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Noam Chomsky - Distorted Morality: America's War on Terror?
Noam Chomsky - Distorted Morality America's War on Terror
Actor: Noam Chomsky
Director: John Junkerman
Genres: Documentary
UR     2003     0hr 55min

Studio: Wea-des Moines Video Release Date: 03/25/2003


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Movie Details

Actor: Noam Chomsky
Director: John Junkerman
Genres: Documentary
Sub-Genres: Politics
Studio: Epitaph / Wea
Format: DVD - Color,Full Screen
DVD Release Date: 03/25/2003
Theatrical Release Date: 01/01/2002
Release Year: 2003
Run Time: 0hr 55min
Screens: Color,Full Screen
Number of Discs: 1
SwapaDVD Credits: 1
Total Copies: 0
Members Wishing: 0
MPAA Rating: Unrated
Languages: English
Subtitles: English, Chinese

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Movie Reviews

Intro to the science of political morality
Earl Hazell | New York | 05/08/2003
(4 out of 5 stars)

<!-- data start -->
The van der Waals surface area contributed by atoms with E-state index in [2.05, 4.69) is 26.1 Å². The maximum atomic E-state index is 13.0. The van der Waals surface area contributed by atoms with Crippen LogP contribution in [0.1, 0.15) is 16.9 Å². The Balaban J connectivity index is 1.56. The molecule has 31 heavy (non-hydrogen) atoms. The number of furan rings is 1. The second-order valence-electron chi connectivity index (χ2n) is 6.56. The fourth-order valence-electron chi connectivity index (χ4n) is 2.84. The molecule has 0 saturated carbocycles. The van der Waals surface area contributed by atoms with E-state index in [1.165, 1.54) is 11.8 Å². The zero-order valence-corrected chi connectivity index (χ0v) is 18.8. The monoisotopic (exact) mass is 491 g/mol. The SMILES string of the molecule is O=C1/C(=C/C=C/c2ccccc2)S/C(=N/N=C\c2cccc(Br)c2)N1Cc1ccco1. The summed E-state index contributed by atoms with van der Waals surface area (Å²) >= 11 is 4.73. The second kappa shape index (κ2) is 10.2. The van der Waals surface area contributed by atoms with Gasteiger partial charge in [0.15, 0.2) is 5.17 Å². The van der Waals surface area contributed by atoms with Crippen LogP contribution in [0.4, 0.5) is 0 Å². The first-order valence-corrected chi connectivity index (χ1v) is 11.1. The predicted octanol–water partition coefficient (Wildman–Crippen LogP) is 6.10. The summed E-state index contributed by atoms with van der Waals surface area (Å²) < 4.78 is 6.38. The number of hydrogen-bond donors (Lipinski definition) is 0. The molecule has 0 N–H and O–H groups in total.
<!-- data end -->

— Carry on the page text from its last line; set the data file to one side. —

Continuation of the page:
"Noam Chomsky is one of the most important living Americans, if for no other reason that the media and the intellectual public's total refusal to engage him in debate on any of the issues he brings up make it clear how fragile our democracy has once again become. Better to silence, ridicule him and question his patriotism than to deal with the factual nature of what he brings to light? In a dictatorship maybe! This DVD is actually my introduction to him, regarding hearing him speak. Without going too far in the direction of being too linguistically intellectual, or too far in the other of being self-righteously rhetorical, Chomsky proves for any person willing to think (and not just feel emotions the corporate media has expressly designed to make us feel) that a war on terror could not possibly exist. He brings to light foreign policy facts that show Terrorism as a modern political tool of ALL nations today, with smaller nations and dictatorships having in actuality less effect on the world stage with terrorism (despite the press they receive in developed countries leading one to believe otherwise) than the far more deadly and effective examples of terrorism practiced by, well, us. Chomsky, in his intellectual but raw, Sagittarian tell-it like-it-is way, does not demand anti-Americanism, or an insurrection, or even civil disobedience with this lecture to Harvard's Kennedy School of Government. His spelling out of not just facts of the structure of language, but facts of current events and recent history reveals the moral vacuum in our present day world; a vacuum that, just like nature's abhorrence of a true vacuum, is abhored by the hearts of good people from whom true knowledge and information has been kept--which is most of America and the world. A vacuum that can only be filled with a sober, rational, moral maturity, when it comes to political perspectives, foreign policy and the secret motivational impulses and agendas of our quasi-democratic nations. This DVD comes with subtitles, despite the fact that he is speaking in English. This can be distracting at times, because they are not 100% accurate regarding actual words spoken nor the spontaneity with which Chomsky, like with any speaker, uses one word or phrase incorrectly and then corrects himself while in the middle of another sentence. A helpful section is where the question and answer session after the lecture is broken up into sections on the DVD, just like various scenes on a movie--though here again, I would have preferred to be able to simply run the entire thing and here the questions as they were being asked. Just the same, these small issues of DVD construction will not take away from the power of Chomsky's message, or his presence.